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Walkaway homes to be spared Geraldton bypass but other landowners may now be in its path

An unexpected change in the State Government’s preferred route for a contentious heavy haulage bypass through the Mid West has been met with mixed responses from the community.

The changes are expected to save at least six homes which would have been affected under the previous plan for the Dongara-Geraldton-Northampton route, but it is not yet clear how many new landowners will be caught up in the revised proposal.

Property owners in and around Walkaway and Moonyoonooka were in uproar when in 2020 it was revealed the State’s preferred route would cut through their land, some of which had been in their family’s possession for generations.

Concerns were also also raised over poor communication between Main Roads and landowners and the impact the route would have on access to community services such as the Walkaway Pony Club.

Transport Minister Rita Saffioti announced on Wednesday a new corridor for the southern section of the future route had been chosen.

The route will now deviate further east, avoiding properties and homes along Arthur Road before reconnecting with the previous alignment at Moonyoonooka.

No changes have been made to the proposed corridor north of Moonyoonooka and south of Mt Horner Road West, with this section of the route to be prioritized.

Ms Saffioti said more work was needed to confirm the final southern route alignment, but the new plan would mean less properties outside of Moonyoonooka would be affected.

“The number of dwellings south of Moonyoonooka within the investigation corridor has reduced significantly from 10 to four,” she said.

“The new proposal will see the route deviate eastwards around the main Walkaway town site before reconnecting with the previous alignment at Moonyoonooka, reducing impacts on homes and addressing access and severity concerns raised by the Walkaway community.”

Discussions between the current owner of the Moonyoonooka Store and Main Roads are ongoing, with a map indicating the proposed corridor would go through the 100-year-old icon.

City of Greater Geraldton Mayor Shane Van Styn said more clarity was needed on how the amended route would affect landowners.

“We are yet to fully understand the impacts (of the bypass) on Moonyoonooka. Some of the concerns of Walkaway have been eased, but we haven’t had a chance to speak to the landowners affected there,” he said.

“It is a 500m-wide corridor to choose a 100m road reserve, so there may be people on the map who look like they will be affected but won’t be.”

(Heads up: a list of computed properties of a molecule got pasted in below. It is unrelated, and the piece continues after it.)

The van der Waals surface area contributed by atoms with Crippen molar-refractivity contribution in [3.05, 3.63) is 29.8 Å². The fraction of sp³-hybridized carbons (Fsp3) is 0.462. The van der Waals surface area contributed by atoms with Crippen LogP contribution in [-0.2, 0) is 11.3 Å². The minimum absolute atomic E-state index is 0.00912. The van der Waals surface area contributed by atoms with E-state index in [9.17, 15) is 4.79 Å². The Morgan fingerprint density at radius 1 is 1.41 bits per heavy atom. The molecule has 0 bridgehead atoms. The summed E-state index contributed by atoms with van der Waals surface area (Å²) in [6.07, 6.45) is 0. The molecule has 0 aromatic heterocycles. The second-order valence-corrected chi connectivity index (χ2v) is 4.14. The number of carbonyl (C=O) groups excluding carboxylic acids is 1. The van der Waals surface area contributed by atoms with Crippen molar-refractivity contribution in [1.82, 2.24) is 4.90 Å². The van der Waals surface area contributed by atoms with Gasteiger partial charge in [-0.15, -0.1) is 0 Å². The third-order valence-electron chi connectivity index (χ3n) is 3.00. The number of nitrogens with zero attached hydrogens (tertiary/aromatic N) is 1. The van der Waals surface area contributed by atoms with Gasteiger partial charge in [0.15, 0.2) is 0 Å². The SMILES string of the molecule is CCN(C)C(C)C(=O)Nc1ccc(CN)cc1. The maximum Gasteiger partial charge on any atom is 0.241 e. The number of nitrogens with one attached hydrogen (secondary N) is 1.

Mr Van Styn welcomed the prioritization of the northern section of the route but said he was concerned with construction on the southern section could be decades away.

“No works are scheduled to start until at least 2035… Does that mean the design works don’t start until 2035? Because laying the route could take a decade,” he said.

“Putting out a project of this scale with such long timeframes means that the Geraldton inner bypass and the North West Coastal Highway upgrades, which have been long-planned and long-talked about, would also be pushed back.”

Moore MLA Shane Love said the announcement of the new route might have come as a shock to property owners who were not previously in the investigation corridor but who now would be affected by the development.

“If there is less impact on landowners that is good, but we need to make sure that the people on the new route are well-looked after in terms of any compensation,” he said.

No funding has been allocated to the construction of the route and Mr Love said the State Government needed to make securing cash for the project a priority.

“Really, this whole matter should now proceed to try to get funding to actually begin the project. People in the northern side (of the proposed route) have been waiting for a very long time with imposition on their land and no road and no development,” he said.

“We need to commit to the road. Don’t leave people with a blight on their property for generations, like it has happened elsewhere in the area.”

Once a final preferred corridor has been finalized and approved by the State Government, Main Roads will include the route in strategic statutory planning documentation to give landowners greater certainty.

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